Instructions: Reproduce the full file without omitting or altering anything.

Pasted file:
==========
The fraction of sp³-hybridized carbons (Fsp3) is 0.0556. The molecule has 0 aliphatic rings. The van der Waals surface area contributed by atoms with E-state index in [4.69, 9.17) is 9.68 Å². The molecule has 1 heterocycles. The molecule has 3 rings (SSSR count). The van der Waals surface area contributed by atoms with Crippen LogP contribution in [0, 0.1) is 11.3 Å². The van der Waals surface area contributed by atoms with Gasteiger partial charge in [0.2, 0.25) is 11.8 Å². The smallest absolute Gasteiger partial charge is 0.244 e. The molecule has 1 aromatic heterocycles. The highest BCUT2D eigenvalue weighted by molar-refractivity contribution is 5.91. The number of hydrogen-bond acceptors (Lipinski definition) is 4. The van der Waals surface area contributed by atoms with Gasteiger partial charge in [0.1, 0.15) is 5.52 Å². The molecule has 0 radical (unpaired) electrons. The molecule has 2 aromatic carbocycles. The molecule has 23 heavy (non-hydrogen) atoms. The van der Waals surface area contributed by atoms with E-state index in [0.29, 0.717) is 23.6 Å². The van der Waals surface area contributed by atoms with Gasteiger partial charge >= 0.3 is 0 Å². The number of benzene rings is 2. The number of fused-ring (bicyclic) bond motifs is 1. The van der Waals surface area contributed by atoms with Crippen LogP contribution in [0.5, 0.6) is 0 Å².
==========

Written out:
The fraction of sp³-hybridized carbons (Fsp3) is 0.0556. The molecule has 0 aliphatic rings. The van der Waals surface area contributed by atoms with E-state index in [4.69, 9.17) is 9.68 Å². The molecule has 1 heterocycles. The molecule has 3 rings (SSSR count). The van der Waals surface area contributed by atoms with Crippen LogP contribution in [0, 0.1) is 11.3 Å². The van der Waals surface area contributed by atoms with Gasteiger partial charge in [0.2, 0.25) is 11.8 Å². The smallest absolute Gasteiger partial charge is 0.244 e. The molecule has 1 aromatic heterocycles. The highest BCUT2D eigenvalue weighted by molar-refractivity contribution is 5.91. The number of hydrogen-bond acceptors (Lipinski definition) is 4. The van der Waals surface area contributed by atoms with Gasteiger partial charge in [0.1, 0.15) is 5.52 Å². The molecule has 0 radical (unpaired) electrons. The molecule has 2 aromatic carbocycles. The molecule has 23 heavy (non-hydrogen) atoms. The van der Waals surface area contributed by atoms with E-state index in [0.29, 0.717) is 23.6 Å². The van der Waals surface area contributed by atoms with Gasteiger partial charge >= 0.3 is 0 Å². The number of benzene rings is 2. The number of fused-ring (bicyclic) bond motifs is 1. The van der Waals surface area contributed by atoms with Crippen LogP contribution in [0.5, 0.6) is 0 Å².